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Curated & Moderated by:
Anna-Kynthia Bousdoukou

Contempt: The Overlooked Challenge of Our Time

June 12 2024

For years, the Stavros Niarchos Foundation has supported Special Olympics International’s effort to expand its Unified Sports programs in schools around the world.  The program, “Unified Sports” is designed to enable children with and without intellectual disabilities to play together and by doing so, to learn to live together too.  The lesson is as simple as it is profound: everyone deserves to be treated with dignity and when that happens, everyone benefits.

Today, that lesson is important not only for people with intellectual disabilities but also for the rest of us. There’s a new issue in our politics, but it hasn’t yet captured the urgent attention it demands.  We debate immigration and reproduction; we challenge each other on issues of education and law enforcement; we voice powerful ideals around war and peace.  We labor over the future of our planet and the sources of our energy.

These are indeed enormously critical issues, but what’s hiding in plain sight is the one issue that’s keeping us from being able to address any of them: our pattern of treating each other with contempt and robbing each other of their dignity.  In community after community, in state after state, in religion after religion, we’re being torn apart not by our policy or religious values or differences but by the devotional anger and addictive virus of contempt.  It’s not that we disagree that’s problematic; it’s how we disagree.  And when we disagree with hatred and contempt, we make it impossible to solve the very problems that we claim to want to solve. 

Contempt seems to be everywhere.  Data shows that the majority of Americans believe politics is “toxic and divided.”  More than 30% of us have ended a relationship with a close friend or family member because of political or cultural issues.  Close to half of us “self-censor” what we are willing to say among friends and groups because of our fear of hateful attacks. Social media and the tech companies’ algorithms have become “key players in killing our comity and stymieing our politics, our government, our social fabric, and most of all, by seeding isolation, outrage, and addictive behavior” (Swisher, 2023).  Contempt contributes to violence, divisiveness, and paralysis. And it’s everywhere.

Figure 1: “The Problem”. Adapted from Pew Research Center (September 2023), Luntz (March 2024) and YouGov (February 2024).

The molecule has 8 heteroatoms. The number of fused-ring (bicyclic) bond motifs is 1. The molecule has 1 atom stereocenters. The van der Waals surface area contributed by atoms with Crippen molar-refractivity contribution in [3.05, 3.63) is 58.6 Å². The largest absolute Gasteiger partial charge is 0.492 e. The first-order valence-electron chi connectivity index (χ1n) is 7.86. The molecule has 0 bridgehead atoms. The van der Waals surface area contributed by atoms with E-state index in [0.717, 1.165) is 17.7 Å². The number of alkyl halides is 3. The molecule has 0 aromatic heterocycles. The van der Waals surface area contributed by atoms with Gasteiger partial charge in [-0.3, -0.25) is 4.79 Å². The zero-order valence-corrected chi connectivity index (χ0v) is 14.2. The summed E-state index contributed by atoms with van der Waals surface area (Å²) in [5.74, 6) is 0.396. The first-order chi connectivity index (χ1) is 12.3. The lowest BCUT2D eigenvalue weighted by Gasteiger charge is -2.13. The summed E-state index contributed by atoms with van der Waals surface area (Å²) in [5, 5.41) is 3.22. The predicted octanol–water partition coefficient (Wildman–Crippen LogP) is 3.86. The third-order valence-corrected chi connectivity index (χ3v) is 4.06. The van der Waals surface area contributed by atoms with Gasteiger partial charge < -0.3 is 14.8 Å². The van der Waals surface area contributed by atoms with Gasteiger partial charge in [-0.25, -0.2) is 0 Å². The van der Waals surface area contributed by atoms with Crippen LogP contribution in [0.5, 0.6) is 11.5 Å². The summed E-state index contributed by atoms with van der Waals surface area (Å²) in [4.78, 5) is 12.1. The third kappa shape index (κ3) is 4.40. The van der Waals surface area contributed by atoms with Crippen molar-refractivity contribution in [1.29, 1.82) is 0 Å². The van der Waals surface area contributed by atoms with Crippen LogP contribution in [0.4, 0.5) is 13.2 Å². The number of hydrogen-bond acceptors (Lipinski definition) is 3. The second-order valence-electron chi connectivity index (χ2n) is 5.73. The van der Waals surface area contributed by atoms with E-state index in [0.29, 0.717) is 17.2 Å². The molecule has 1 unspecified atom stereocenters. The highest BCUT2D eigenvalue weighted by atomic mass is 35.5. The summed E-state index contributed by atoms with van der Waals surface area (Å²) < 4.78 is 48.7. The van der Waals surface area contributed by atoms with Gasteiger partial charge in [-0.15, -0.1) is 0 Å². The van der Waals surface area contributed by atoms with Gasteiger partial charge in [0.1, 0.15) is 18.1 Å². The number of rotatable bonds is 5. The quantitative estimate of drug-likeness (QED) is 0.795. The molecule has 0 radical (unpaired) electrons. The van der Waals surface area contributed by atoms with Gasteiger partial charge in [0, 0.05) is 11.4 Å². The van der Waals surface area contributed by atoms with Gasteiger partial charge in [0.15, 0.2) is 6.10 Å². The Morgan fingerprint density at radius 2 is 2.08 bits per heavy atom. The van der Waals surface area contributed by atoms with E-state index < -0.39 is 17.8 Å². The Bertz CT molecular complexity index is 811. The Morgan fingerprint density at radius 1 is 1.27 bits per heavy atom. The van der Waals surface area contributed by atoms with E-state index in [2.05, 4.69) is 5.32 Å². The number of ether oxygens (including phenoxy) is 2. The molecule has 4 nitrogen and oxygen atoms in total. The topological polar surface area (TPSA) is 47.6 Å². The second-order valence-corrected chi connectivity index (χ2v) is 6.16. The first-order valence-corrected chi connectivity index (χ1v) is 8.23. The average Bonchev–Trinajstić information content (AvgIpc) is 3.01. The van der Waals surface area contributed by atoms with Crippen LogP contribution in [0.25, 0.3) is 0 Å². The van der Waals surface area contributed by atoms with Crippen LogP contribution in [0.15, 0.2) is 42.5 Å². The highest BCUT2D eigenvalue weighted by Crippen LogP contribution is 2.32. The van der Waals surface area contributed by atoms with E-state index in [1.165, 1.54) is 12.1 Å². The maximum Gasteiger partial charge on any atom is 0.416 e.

In most times, treating others with contempt is seen as a weakness, but it’s now become a boast.  We brag about how we ridicule the other side.  We become popular when we can humiliate and dehumanize those who think differently than we do.  We’re celebrated when we can find personal flaws or weaknesses in others and exploit it for our side.  Contempt makes us famous and popular and even wealthy. 

It also makes us miserable.  Treating others with contempt hurts “us” as much as it hurts “them.”  The culture of contempt is a major reason that almost half of young people report feeling they don’t matter.  Similarly, more than half of all Americans believe we can no longer solve our problems.  Cynicism, loneliness, division—they combine not just to make us miserable but also to make it impossible to achieve any of the goals we so deeply believe to be important.

The philosopher Rene Girard saw this phenomenon arising almost a century ago when he discovered what he termed “the scapegoat mechanism.”  Girard noticed a pattern that seems to be a constant in human societies:  human beings gather into communities to support basic needs, but tensions arise because of the tendency to imitate others and envy others too.  This tendency easily escalates into demonizing and violence, and so scapegoating occurs: we band together to blame the “other” and believe that by crushing the other, peace can be restored. When societies lack the rituals or values necessary to reduce the tension and anger that lead to scapegoating, dangerous levels of blaming and shaming surge. That’s us today - blaming and shaming at a scale and depth that threatens us all.